Stoneywood Dyce player-coach Jan Stander is hoping they can keep local favourite Gordon Goudie quiet on his return to the Granite City this weekend.
Goudie started off his cricket career in the north-east with Stoneywood Dyce, before moving to Middlesex and going on to represent Scotland at international level.
He has been a regular with Edinburgh side Grange in the Eastern Premiership and they head north still in contention at the top of the division.
Stander, who hit 105 last week against Arbroath in a losing effort, reckons it will a key part of the game to keep Goudie from making an impact.
He said: “We’ve got Gordon coming to his home ground – I haven’t played many games at Dyce where he hasn’t played well and won the game for them, with the bat or the ball.
“He’ll be a force to deal with. He always wants to do well up here. His family always comes up and adds that extra incentive to do well in front of them.
“They’ve got a good team. They’ve got quite a few Scotland players and guys that have played at the top level. But we don’t know what they’re travelling up with so we’ll have to see on the day.”
Goudie took five-for-27 the last time the two sides met in June, when Grange emerged victorious by 247 runs.
Stoneywood Dyce sit third-from-bottom in the division, with three wins from 12 games. Defeat against Arbroath United last weekend came by 10 runs but saw two significant knocks from Stander and Jack Lambley (95no)
However, they gave away 43 extras in Arbroath’s innings of 280 and dropped numerous catches, with even a small reduction in either likely to have had an impact on the outcome of the game.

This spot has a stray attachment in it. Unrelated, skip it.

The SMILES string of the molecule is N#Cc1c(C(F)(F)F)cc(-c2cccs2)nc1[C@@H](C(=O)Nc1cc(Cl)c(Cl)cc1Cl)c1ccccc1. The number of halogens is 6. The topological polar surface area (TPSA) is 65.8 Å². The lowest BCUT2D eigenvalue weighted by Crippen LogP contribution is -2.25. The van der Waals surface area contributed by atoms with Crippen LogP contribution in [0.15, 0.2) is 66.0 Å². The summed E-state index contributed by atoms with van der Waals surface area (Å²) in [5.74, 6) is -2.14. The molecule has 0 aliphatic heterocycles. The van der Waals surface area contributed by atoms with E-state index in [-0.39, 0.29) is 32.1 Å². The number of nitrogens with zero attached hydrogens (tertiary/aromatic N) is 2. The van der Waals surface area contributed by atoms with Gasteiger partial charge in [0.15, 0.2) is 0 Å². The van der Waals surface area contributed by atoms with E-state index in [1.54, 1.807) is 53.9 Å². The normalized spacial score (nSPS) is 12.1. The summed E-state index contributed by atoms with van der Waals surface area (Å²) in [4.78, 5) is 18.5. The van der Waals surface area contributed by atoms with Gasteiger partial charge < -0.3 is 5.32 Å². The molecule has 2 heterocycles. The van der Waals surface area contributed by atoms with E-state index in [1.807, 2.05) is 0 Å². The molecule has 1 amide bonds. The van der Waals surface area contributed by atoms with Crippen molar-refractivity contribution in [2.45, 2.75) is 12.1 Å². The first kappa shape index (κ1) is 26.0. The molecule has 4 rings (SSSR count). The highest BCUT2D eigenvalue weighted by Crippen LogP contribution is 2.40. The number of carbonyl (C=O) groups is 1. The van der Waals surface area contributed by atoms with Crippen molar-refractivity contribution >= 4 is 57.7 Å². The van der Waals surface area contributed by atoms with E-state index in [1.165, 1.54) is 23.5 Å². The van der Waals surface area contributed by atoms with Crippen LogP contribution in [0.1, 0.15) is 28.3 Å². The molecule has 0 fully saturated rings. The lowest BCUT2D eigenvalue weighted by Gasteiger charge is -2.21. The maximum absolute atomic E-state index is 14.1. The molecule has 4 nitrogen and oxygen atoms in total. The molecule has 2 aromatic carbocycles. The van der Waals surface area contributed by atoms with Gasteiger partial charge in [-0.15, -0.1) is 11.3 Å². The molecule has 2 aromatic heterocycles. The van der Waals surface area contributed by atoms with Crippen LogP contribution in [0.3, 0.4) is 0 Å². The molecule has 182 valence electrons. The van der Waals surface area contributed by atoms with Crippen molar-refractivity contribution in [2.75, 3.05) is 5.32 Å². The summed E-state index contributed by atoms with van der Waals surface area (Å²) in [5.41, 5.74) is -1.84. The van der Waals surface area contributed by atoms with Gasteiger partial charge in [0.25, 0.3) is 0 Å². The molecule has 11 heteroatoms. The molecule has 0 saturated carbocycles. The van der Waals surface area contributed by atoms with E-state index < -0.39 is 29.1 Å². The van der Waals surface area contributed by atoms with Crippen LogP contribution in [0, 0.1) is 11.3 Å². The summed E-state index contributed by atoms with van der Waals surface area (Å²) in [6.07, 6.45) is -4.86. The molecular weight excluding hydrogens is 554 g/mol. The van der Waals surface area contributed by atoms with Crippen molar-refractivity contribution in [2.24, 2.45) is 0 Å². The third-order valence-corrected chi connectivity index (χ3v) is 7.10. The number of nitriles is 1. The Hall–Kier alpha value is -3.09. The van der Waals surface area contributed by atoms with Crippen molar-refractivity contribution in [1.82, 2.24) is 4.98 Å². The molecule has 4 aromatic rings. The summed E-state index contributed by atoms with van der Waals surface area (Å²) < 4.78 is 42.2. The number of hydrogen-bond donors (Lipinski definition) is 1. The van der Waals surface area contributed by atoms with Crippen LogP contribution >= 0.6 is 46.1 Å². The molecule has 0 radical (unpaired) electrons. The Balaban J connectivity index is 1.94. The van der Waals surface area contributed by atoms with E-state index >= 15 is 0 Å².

Stander added: “We’ve batted well the last two games but haven’t bowled so well. We’re a normally a team that bowls well and doesn’t bat so well.
“Catches are critical as well. We put so many chances down last Saturday. That’s what’s hurt us, that and the number of extras. You can’t win games in this league having 40 extras.
“Having 15 would be pretty poor. That would be 25 less and we only lost the game by 10 runs. It’s small margins but as long as guys keep learning, that’s the key.
“You expect to drop one, maybe two, not seven. That’s primary school cricket.
“It comes down to training, catching more balls, but letting things go as well. The same way as winning and losing becomes a habit, confidence in fielding becomes a habit as well.
“People still thinking about the last catch they dropped; there’s nothing you can do about it now. It’s about what’s in front of you. It’s a mindset thing as well as technical bits you need to work on.”
Former Scotland cap Stander was pleased to get himself back in the runs last weekend, but admits he took more pride in the innings Lambley put together.
He added: “Last season I didn’t play any cricket but I got one in the T20s against Arbroath, so I obviously like scoring runs against them.
“I’m more pleased in the runs Jack scored than the ones I did. That’s the future and it’s the maturity of the knock as well. He would have learned a lot from that, learning how to build an innings.
“We batted quite some together and I think you realise how much it easier it is when you get your eye in. When you bat for that amount of time, the ball does become like a football. Occupying the crease is the key.”